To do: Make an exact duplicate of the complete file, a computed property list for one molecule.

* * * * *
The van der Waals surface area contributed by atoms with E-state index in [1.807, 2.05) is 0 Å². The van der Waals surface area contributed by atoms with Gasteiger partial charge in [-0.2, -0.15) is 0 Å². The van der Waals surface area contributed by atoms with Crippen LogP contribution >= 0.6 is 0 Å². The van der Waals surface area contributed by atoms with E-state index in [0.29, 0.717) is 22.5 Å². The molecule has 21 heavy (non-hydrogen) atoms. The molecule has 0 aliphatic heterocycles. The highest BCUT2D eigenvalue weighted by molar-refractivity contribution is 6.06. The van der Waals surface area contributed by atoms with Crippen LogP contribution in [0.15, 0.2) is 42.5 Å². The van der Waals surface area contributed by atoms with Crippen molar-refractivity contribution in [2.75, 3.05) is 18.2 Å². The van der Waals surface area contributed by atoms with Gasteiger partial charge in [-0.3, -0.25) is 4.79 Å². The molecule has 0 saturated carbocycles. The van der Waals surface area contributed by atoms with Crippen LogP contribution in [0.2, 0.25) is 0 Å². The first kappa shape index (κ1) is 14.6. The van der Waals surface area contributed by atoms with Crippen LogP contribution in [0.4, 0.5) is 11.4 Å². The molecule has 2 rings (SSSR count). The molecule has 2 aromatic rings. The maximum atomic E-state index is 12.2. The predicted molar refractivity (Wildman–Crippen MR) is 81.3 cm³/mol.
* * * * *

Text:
The van der Waals surface area contributed by atoms with E-state index in [1.807, 2.05) is 0 Å². The van der Waals surface area contributed by atoms with Gasteiger partial charge in [-0.2, -0.15) is 0 Å². The van der Waals surface area contributed by atoms with Crippen LogP contribution >= 0.6 is 0 Å². The van der Waals surface area contributed by atoms with E-state index in [0.29, 0.717) is 22.5 Å². The molecule has 21 heavy (non-hydrogen) atoms. The molecule has 0 aliphatic heterocycles. The highest BCUT2D eigenvalue weighted by molar-refractivity contribution is 6.06. The van der Waals surface area contributed by atoms with Crippen LogP contribution in [0.15, 0.2) is 42.5 Å². The van der Waals surface area contributed by atoms with Crippen molar-refractivity contribution in [2.75, 3.05) is 18.2 Å². The van der Waals surface area contributed by atoms with Gasteiger partial charge in [-0.3, -0.25) is 4.79 Å². The molecule has 0 saturated carbocycles. The van der Waals surface area contributed by atoms with Crippen LogP contribution in [0.2, 0.25) is 0 Å². The first kappa shape index (κ1) is 14.6. The van der Waals surface area contributed by atoms with Crippen LogP contribution in [0.4, 0.5) is 11.4 Å². The molecule has 2 rings (SSSR count). The molecule has 2 aromatic rings. The maximum atomic E-state index is 12.2. The predicted molar refractivity (Wildman–Crippen MR) is 81.3 cm³/mol.